Case 20

Willy Toledo

Spanish actor Willy Toledo sued for blasphemy.

“I shit on God and I have shit to spare to shit on the dogma of “the holiness and virginity of the Virgin Mary”. The actor had posted this message to support three women who were themselves prosecuted for blasphemy after wearing a giant vagina in procession in Seville, which they had called the “rebellious pussy”.

Description

Guillermo Toledo Monsalve born in Madrid on May 22, 1970, better known as Willy Toledo, is a Spanish actor, theatrical producer, and political activist. The defense of his left-wing political ideas led him to be involved in various controversies in the Spanish media. His Facebook profile has been deleted several times.

“I shit on God and I have shit to spare to shit on the dogma of” the holiness and virginity of the Virgin Mary “. This deliberately provocative statement, posted on Facebook in July 2017, is signed by Mr. Toledo. The actor had posted this message to support three women who were themselves prosecuted for blasphemy after wearing a giant vagina in procession in Seville, which they had called the “rebellious pussy”.

The Spanish Association of Christian Lawyers had lodged a complaint against the comedian accusing him of “mocking God and the Virgin Mary”. The judge must now decide whether he returns Toledo to justice. The actor risks a fine.

Willy Toledo / Adrià Costa

Before

The “procession of the vagina” took place on May 1, 2014, during which three women wore a vagina through the center of Seville. A hundred people had joined the march. Several feminist collectives and trade unionists took the streets to claim workers’ rights on International Workers’ Day. The demonstration not only served to highlight the machismo and inequalities in the workplace, but also to make visible “the repression of the feminist movement”, their opposition to the reform of the law on abortion and other problems that continue to perpetuate gender inequalities in Spanish society.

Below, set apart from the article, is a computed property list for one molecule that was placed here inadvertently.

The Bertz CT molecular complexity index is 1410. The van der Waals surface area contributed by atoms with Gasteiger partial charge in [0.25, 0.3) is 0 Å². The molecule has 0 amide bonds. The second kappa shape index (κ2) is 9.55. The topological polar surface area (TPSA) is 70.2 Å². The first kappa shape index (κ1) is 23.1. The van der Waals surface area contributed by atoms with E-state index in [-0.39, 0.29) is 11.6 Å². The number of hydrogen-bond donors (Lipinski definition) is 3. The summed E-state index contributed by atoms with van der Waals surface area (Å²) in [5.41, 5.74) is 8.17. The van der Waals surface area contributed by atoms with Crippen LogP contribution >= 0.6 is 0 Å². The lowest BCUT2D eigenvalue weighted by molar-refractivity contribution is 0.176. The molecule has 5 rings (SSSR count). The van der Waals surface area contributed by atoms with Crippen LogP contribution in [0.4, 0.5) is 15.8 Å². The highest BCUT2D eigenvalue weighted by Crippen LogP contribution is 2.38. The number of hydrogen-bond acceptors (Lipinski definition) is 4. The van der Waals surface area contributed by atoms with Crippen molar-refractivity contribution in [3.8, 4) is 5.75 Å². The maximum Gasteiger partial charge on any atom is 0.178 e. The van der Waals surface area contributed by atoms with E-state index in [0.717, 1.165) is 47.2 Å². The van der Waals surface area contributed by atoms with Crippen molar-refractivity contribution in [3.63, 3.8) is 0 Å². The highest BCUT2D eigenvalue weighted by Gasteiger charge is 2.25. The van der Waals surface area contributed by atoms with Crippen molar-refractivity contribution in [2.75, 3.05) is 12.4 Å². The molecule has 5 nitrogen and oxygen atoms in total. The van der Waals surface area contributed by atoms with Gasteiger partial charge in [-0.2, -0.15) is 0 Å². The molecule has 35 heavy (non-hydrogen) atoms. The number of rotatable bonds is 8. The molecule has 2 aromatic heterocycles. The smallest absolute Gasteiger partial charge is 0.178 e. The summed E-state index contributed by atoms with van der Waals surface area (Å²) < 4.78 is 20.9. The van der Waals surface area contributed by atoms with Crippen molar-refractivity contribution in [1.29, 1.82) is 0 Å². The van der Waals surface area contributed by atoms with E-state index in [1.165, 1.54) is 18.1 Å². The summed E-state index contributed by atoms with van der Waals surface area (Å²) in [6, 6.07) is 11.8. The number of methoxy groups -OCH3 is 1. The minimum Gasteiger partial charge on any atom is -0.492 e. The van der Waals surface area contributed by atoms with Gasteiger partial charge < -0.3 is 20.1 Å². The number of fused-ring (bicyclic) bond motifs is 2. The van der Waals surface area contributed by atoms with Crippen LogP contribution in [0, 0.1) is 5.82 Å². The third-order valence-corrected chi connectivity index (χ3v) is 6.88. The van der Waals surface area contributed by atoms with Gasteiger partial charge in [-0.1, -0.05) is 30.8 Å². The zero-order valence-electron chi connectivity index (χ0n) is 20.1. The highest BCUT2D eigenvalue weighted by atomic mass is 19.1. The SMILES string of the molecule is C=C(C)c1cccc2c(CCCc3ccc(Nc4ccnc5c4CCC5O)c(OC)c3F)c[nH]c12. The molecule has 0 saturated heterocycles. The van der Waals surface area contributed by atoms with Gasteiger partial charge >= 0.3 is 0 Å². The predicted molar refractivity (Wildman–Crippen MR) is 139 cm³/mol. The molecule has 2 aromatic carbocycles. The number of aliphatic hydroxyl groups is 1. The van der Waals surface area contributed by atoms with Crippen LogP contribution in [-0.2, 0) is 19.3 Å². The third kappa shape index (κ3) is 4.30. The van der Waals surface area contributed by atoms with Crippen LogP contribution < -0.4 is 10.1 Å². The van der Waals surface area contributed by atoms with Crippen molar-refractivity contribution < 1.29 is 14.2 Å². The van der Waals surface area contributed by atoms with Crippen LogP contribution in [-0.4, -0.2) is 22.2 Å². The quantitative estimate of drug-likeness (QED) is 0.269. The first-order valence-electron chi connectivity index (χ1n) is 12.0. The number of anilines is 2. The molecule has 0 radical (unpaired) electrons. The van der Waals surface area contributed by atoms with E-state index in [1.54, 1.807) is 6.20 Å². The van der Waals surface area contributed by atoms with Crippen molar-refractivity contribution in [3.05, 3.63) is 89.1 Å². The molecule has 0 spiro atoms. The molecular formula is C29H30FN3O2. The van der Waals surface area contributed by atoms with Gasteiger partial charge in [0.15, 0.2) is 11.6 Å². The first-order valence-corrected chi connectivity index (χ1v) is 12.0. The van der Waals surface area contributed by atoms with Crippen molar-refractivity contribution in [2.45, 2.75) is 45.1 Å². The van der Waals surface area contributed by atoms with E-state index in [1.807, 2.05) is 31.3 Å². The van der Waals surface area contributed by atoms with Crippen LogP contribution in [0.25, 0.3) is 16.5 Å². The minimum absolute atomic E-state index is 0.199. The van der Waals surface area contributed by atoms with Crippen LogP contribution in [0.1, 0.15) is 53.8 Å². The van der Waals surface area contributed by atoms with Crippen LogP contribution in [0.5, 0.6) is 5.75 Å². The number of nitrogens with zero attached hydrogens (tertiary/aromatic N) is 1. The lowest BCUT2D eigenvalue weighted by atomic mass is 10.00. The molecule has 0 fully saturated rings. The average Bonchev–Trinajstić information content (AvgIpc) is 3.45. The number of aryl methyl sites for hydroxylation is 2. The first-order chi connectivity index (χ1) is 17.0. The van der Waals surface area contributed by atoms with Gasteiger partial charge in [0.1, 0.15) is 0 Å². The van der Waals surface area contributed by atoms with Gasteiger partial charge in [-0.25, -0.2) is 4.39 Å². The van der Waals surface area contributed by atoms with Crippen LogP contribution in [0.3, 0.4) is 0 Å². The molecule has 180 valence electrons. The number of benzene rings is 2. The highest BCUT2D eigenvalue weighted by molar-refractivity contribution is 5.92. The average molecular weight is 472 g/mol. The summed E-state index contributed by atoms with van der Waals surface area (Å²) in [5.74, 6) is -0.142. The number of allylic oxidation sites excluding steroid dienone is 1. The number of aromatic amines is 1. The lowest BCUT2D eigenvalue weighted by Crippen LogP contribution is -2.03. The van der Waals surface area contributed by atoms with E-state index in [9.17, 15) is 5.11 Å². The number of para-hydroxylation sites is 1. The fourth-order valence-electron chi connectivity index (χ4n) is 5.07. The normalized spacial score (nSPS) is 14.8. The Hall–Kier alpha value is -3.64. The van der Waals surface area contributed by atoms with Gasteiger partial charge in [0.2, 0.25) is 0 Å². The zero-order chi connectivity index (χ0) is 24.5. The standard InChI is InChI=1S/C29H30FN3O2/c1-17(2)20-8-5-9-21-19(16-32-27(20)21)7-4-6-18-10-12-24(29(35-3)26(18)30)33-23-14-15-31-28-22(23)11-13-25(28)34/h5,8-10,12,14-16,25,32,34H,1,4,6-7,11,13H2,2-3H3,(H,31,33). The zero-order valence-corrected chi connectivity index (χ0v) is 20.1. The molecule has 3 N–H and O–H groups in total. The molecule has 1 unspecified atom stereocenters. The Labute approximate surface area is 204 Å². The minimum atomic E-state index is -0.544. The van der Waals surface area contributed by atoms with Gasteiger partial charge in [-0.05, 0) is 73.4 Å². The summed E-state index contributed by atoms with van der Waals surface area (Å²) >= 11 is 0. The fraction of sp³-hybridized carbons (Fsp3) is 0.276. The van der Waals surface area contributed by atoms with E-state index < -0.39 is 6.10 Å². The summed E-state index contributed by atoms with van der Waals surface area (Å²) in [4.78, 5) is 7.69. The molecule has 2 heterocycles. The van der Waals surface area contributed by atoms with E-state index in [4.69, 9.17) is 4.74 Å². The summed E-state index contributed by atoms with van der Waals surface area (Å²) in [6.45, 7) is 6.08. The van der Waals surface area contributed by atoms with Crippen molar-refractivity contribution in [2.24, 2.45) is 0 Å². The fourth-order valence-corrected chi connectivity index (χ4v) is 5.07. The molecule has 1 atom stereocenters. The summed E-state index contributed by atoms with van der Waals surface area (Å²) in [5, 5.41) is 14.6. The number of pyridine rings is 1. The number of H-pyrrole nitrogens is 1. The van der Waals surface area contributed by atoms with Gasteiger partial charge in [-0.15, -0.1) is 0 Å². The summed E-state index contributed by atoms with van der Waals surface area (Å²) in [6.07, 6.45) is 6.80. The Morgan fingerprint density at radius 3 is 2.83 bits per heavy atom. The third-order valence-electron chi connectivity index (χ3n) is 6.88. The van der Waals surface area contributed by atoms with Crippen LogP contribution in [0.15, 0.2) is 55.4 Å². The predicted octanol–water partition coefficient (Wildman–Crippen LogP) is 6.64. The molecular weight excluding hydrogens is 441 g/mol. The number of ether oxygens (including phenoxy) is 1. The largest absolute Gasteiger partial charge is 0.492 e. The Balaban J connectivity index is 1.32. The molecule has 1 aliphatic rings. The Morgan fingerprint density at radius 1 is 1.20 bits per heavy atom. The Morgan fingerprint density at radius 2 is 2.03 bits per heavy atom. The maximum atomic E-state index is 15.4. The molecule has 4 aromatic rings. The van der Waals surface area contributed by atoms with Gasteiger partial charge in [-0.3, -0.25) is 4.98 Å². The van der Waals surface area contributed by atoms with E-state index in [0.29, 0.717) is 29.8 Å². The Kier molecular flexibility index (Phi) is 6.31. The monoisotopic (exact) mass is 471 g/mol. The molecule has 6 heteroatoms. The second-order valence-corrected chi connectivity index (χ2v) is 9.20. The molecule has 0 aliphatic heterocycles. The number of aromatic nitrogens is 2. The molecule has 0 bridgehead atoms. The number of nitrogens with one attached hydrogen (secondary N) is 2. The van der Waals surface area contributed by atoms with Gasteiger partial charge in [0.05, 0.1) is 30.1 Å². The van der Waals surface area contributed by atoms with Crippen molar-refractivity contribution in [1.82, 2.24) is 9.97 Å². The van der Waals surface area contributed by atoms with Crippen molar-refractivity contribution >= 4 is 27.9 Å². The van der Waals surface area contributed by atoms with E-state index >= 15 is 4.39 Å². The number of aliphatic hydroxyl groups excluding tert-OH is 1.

The Seville Public Prosecutor’s Office considers that the defendants, whose trial took place on March 3, 2019, wanted to “ridicule the dogmas of the Catholic faith”. The sentence is still pending.  

The demonstrators explained: “We have reclaimed their codes, their speeches and their practices and we turn them to subversion. We will not tolerate that our rights are violated, that we are repressed and made invisible.”

The outcome

The complaint filed by the Spanish Association of Christian Lawyers against the allegedly blasphemous procession is based on Article 525 of the Spanish Penal Code. Luis de Los Santos, counsel for the accused, expressed his amazement at the use of criminal law based on pre-democratic political interests by the Christian Bar Association. He claims the non-suit. According to him, the Spanish Penal Code is used to criminalize freedom of association and freedom of expression.

For his part, Willy Toledo has also been prosecuted by a Madrid court for a crime against religious sentiments as a result of its publication on facebook. He is currently awaiting the sentence.

Violated rights

The crime against the religious sentiments set forth in article 522 and the following of the Spanish Criminal Code may not be constitutional, as it infringes the fundamental right of the freedom of expression protected by article 19 of the Universal Declaration of Human Rights, article 10 of the European Convention on Human Rights and article 20 of the Spanish Constitution.

As a matter of fact, the criminal offence of articles 522 and the following of the current Spanish Criminal Code, is the translation of the former “blasphemy” law.

According to Georgetown University’s Berkley Center for Religion, Peace & World Affairs:

Though infrequently used, Spain maintains what amounts to a law against blasphemy. Article 525 of the Spanish Penal Code forbids the defamation of any individual’s or group’s religious sentiments, beliefs, or practices. Due to the Spanish population being strongly Catholic by tradition, this anti-blasphemy measure, when used, tends to defend Catholic sentiments, but it is likely that non-Catholics could utilize it as well if it were enforced at all regularly. One of the only recent cases of the blasphemy law occurred in 2012, when a famous Spanish artist named Javier Krahe was prosecuted—and eventually acquitted—for blasphemy after a documentary showed him allegedly cooking a crucifix in footage shot 34 years earlier.”

 

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